Here below pictures of a strain that does not have this problem: the Wiener Smaragd is an old strain that goes back to two primal strains in genealogy. One might forget that because he was subsequently "renamed" the Vienna Emerald a lot later. A commonly used strain for double swords, bottom swords and some rare top swords, which also convinces it because these are also one of the first and oldest caudal fin shapes.

In connection with this Wiener Smaragd, a word of clarification in connec-tion with the "Emerald Green Iridescent" -EGI in short-: that is NOT the basis of his name, as emphasized in the publications in English . The ori-ginal German description primarily speaks of a meandering pattern on the body, such as a river meandering through the land or a ribbon swirling in the wind. According to my study, this indeed corresponds to one of the 8 original basic strains: the pauper (see drawing opposite) for whom that line game is a fundamental characteristic.

The fact that specimens appeared into the Wiener Smaragd that have, for example, a peacock's eye on the caudal end, was due to that other origi-nal strain, the caudal star (see drawing below). Such a spot was usually black, blue or green, with an iridescent metallic edge, but could also be white, yellow, red or pastel in color. As is the case with several other gene-tic features of the guppy, that star became over time more an interlocked pattern of a piece of fixed genome. But that the new name would have been named after that, are speculations a posteriori and largely inspired to place the center of gravity of gup breeding in the North American continent (again). By the way: that caudal star also appears in other strains, and is certainly not the exclusive right of the "Emerald Green" (see photo of Snakeskins).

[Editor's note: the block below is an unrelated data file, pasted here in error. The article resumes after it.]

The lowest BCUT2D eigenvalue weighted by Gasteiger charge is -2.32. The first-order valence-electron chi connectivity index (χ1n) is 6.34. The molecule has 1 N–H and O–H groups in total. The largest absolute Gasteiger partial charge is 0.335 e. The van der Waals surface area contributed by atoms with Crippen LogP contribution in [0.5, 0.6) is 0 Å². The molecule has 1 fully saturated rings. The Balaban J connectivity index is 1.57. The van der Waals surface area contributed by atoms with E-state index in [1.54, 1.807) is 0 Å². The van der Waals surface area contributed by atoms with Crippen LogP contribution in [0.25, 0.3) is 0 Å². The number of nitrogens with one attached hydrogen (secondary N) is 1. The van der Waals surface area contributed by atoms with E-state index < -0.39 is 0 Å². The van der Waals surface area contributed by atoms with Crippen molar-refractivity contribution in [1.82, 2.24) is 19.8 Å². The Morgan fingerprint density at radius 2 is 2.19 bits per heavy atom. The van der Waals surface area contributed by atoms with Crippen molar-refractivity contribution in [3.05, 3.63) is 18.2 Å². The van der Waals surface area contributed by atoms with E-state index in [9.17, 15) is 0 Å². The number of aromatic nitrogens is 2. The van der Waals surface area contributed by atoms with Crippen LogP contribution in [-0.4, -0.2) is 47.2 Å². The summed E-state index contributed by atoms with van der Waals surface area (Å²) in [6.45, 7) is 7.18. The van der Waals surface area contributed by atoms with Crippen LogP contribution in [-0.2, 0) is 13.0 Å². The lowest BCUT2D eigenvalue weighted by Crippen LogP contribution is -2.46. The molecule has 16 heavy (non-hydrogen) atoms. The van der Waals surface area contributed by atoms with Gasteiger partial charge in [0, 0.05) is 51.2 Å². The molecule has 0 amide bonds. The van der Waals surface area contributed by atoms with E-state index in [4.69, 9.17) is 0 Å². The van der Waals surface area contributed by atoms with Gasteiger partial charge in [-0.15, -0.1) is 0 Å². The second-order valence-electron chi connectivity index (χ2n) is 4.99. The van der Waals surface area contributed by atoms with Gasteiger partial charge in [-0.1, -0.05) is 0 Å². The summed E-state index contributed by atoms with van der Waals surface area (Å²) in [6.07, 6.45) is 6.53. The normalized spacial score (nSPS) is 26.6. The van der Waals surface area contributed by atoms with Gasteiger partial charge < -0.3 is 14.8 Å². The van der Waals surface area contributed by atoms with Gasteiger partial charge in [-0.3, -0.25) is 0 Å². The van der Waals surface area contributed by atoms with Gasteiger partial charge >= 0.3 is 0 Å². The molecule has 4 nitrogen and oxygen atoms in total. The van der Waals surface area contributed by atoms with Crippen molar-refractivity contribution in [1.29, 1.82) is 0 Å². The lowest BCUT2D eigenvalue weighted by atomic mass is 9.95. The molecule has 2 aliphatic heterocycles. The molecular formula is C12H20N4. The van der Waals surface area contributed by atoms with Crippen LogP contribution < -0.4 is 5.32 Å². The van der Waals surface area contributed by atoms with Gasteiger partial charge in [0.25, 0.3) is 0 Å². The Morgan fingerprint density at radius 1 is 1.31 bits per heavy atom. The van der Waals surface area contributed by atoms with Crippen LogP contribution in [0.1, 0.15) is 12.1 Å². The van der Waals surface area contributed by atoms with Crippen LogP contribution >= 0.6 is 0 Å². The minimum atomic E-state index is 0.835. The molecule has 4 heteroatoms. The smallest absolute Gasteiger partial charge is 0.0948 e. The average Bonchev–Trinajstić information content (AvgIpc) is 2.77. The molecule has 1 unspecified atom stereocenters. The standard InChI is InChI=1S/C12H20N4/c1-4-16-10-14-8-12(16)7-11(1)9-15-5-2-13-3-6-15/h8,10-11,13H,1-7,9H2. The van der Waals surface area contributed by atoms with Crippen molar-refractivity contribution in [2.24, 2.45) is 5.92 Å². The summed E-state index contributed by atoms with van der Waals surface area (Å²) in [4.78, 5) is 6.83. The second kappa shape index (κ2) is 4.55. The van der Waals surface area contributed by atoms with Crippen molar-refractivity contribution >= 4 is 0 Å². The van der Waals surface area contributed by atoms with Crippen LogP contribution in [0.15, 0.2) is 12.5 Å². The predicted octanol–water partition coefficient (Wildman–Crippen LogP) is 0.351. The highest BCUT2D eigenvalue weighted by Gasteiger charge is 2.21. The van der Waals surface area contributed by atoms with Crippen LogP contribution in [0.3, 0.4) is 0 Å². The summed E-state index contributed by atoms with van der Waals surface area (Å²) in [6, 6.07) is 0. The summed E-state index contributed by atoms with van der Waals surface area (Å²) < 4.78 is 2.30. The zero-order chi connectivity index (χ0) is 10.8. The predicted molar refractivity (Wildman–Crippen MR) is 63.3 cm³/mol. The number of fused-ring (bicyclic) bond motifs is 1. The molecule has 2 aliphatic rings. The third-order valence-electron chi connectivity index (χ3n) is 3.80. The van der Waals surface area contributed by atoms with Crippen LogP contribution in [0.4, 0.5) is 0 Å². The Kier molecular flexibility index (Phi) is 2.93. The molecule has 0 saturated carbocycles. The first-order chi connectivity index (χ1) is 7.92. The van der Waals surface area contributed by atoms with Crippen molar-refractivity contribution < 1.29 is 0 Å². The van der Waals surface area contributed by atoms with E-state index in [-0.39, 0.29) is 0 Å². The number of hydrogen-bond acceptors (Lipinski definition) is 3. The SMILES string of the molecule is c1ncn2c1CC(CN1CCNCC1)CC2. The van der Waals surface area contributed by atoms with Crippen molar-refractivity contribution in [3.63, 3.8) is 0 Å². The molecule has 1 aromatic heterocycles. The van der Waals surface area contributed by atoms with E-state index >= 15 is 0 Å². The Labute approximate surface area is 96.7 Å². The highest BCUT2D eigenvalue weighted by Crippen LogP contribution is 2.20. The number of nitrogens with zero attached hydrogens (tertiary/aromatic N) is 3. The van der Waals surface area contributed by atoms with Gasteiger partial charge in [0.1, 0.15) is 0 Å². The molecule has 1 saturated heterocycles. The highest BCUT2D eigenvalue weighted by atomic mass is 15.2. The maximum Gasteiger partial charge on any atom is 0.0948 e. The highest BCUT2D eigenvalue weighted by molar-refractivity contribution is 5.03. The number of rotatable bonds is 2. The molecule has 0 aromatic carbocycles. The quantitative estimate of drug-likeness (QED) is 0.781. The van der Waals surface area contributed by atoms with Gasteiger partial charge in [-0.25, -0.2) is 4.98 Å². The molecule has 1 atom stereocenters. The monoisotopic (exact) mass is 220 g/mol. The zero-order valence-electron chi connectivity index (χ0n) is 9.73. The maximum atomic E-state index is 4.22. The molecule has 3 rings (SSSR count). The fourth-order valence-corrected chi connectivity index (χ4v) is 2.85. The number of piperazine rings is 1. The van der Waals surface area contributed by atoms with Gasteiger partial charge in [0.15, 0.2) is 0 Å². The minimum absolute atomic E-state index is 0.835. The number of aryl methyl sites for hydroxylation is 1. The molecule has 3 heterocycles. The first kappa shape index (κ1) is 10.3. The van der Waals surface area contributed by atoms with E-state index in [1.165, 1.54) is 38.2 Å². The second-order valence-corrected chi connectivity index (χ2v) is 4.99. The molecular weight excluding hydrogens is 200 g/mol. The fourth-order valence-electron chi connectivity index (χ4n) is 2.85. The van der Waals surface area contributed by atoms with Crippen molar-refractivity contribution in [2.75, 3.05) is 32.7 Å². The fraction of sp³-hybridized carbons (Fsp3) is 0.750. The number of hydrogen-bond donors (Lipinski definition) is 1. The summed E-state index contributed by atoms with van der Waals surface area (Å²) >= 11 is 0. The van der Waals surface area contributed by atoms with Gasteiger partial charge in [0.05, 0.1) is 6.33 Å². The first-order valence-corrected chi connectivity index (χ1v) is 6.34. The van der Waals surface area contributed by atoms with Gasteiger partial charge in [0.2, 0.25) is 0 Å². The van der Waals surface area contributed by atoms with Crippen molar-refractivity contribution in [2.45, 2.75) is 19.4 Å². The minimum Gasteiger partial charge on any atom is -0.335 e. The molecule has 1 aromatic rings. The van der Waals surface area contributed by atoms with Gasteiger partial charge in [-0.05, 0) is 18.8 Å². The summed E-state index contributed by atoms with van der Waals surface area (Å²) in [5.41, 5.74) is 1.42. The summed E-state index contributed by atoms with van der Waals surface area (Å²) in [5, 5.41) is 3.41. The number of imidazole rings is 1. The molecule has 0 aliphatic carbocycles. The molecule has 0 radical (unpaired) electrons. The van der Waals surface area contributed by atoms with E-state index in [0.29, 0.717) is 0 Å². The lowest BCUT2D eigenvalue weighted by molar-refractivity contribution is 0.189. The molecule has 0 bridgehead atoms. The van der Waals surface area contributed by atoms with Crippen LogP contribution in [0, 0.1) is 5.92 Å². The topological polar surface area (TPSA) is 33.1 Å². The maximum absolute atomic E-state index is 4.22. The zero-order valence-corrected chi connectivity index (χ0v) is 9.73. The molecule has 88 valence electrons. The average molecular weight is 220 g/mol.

But to the regret of those who envy it: the Wiener Smaragd is of German origin. Just like the (Schimmelphennig) Platinum , which, depending on the basic color of the guppy, can assume both a silver sheen and a gold sheen. As I have mentioned a few times already, some traits are inherited independently of each other (Mendel has made even a "law" of that). But WITHIN one and the same trait - like for example color - genes work together to give a kind of gestalt or composite as a result.

The last serie (see below) is that of the Ginga Kinubali . This name was given to them by their Japanese breeder Kenjiro Tanaka , who named them after steamed rice cakes (in their more modern version: cupcakes with colored decorations on them). Beautiful little gems that heralded a revival to brighter and more natural colors, through a hybridization with the Endlers . One of the few successful crossings if you ask me, because it would be better to leave the Endler intact in its specific colors and pat-terns. What nature has made, man can only destroy if he loses contact with nature and starts imposing his OWN "rules". Spread that message please!